The Wailwoman, sometimes known as a "Wailing Mistress" or "Banshee", is a fearful and legendary figure. Being an entity that embodies such sorrow in its creation, when looked upon (however long, or short, that time may be) a sensation of pity and fear cannot help but be felt by the witness. A dead elven maiden is said to be the source of a Wailwoman, having died with a crime or sorrow to her name so terrible in her life that the gods themselves cursed them to an endless unrest. With a bone chilling, mind shattering cry, the Wailwoman is a powerful and fearful opposition.

A Wailwoman Apparition
View picture in full size Image description. A Wailwoman standing amidst some forest graves. Picture drawn by Arbaon.

Appearance. The appearance of the Wailwoman varies from apparition to apparition, dependent on the soul that it originates from. They are wraith-like figures, with no corporeal form to call their own, and things such as walls or other obstacles do not limit them as they would a real body. Colouration outside the milky white to gray is rare for a wailwoman, though the mythical but most feared Wailwoman of a shadow elf is rumored to have the appearance of an inky, cloud-like substance. A few adventurers lucky enough to return alive and sane from an encounter with a Wailwoman have described them as menacingly beautiful apparitions, seeming to shimmer in and out of reality. Some have been recorded to move incredibly fast, to the point of reappearing at will in different places, and it is widely acknowledged that these undead women are not bound to the ground. Return to the top

Special Abilities. The most noted and terrifying aspect of the Wailwoman is her wail. The ear-splitting song or cry from the undead elf maidens can cause the mind to shatter into a horrifying insanity or, if lucky, death. Some apparitions have been noted to entrance their victims with a softer song or call, sometimes masking their voice as another, to captivate the witness. It is said that this is just a less effective form of the insanity-inducing cry, for those that have fallen victim to a Wailwoman’s seduction are never quite the same should they survive the encounter.

The touch of the cursed ghost is bone chillingly cold to the point of causing a kind of burn to the flesh. If the spirit is to pass through a body, it can freeze the body solid, whether by fear or shock. This is the most notable ability of the famed Shadow Wailwoman, the ghost of a shadow elf, who are rumored to be able to instill such a crippling fear by simply blowing on the neck of a victim that they are frozen in a state of terrified shock until imminent death.
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Territory. A Wailwoman is said to be the spirit of an
elven maiden, cursed by the gods themselves whether through great sorrow or great crime. It is the scene of this fate-sealing event that the spirit is condemned, destined to haunt the area with the intent to relive the moment over and over. Very few Wailwoman locations are recorded, though many areas have their own stories and rumors, whether fueled by truth, ale or the intent of scaring children. Return to the top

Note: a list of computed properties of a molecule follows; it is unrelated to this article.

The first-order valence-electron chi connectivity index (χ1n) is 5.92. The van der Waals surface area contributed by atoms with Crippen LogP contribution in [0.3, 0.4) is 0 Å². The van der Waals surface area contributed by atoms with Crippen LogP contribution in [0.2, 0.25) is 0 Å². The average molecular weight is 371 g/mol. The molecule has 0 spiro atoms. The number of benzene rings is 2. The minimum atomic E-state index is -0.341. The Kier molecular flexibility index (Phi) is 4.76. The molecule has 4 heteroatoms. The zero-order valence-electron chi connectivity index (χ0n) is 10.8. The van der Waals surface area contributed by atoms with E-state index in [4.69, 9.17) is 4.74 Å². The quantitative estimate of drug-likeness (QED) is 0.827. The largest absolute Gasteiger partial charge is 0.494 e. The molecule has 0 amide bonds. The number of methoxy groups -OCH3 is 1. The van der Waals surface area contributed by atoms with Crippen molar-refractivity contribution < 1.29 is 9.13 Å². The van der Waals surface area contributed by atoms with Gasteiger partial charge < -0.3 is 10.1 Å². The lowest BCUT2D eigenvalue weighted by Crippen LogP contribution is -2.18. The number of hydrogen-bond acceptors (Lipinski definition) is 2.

Habitat/Behaviour. Condemned to relive their defining moment over and over, the behaviour of the Wailwoman revolves around the crime or loss that she took part in during her past life. The most common stories involve unfortunate men being drawn into the Wailwoman’s lair. In some cases, as the ghost seeks revenge for the death of the elf’s lover, and in others, to recommit a murder long forgotten. The stories vary from Wailwoman to Wailwoman and sometimes even from telling to telling.
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Myth/Lore. A Wailwoman is the result of such an intense emotion of malice or lost hope at the time of death that it is said to be a perversion of the Dream itself as the elves like to say. Humans believe that such is the act of Queprur, acting upon her bitterness of her loss of Armeros to Jeyriall. It is said she takes from the elven women, the epitome of beauty among the mortal races, their freedom after death and instead cursing them to relive the defining moment of their existence repetitively.

The legend of the first Wailwoman is known as the myth of I’airn, a mistress of two human men who resolved their battle for her love by a battle to the death. Queprur took from her the elf’s right to pass into the afterworld, cursing her to continue shattering the minds and hearts of the men who come before her.

The elves, on the other hand, believe that Queprur is only maintaining a balance between the cleansing of death to return to the All Mother’s creation and the keeping of these women on our own plane of existence. While the Wailwoman is to live a tortured existence in her state, it is said that should their deeds be repaid, the spirit will finally find rest. One myth tells of a brave warrior who confronted a woeful Wailwoman, roaming the forests where she had lost her child in life, and by laying down an offering of a live fawn released the spirit from her prison. Despite this, no elf takes the subject of a Wailwoman lightly and unfortunate events surrounding a death of an elven woman only lead to unrest among the tribe.
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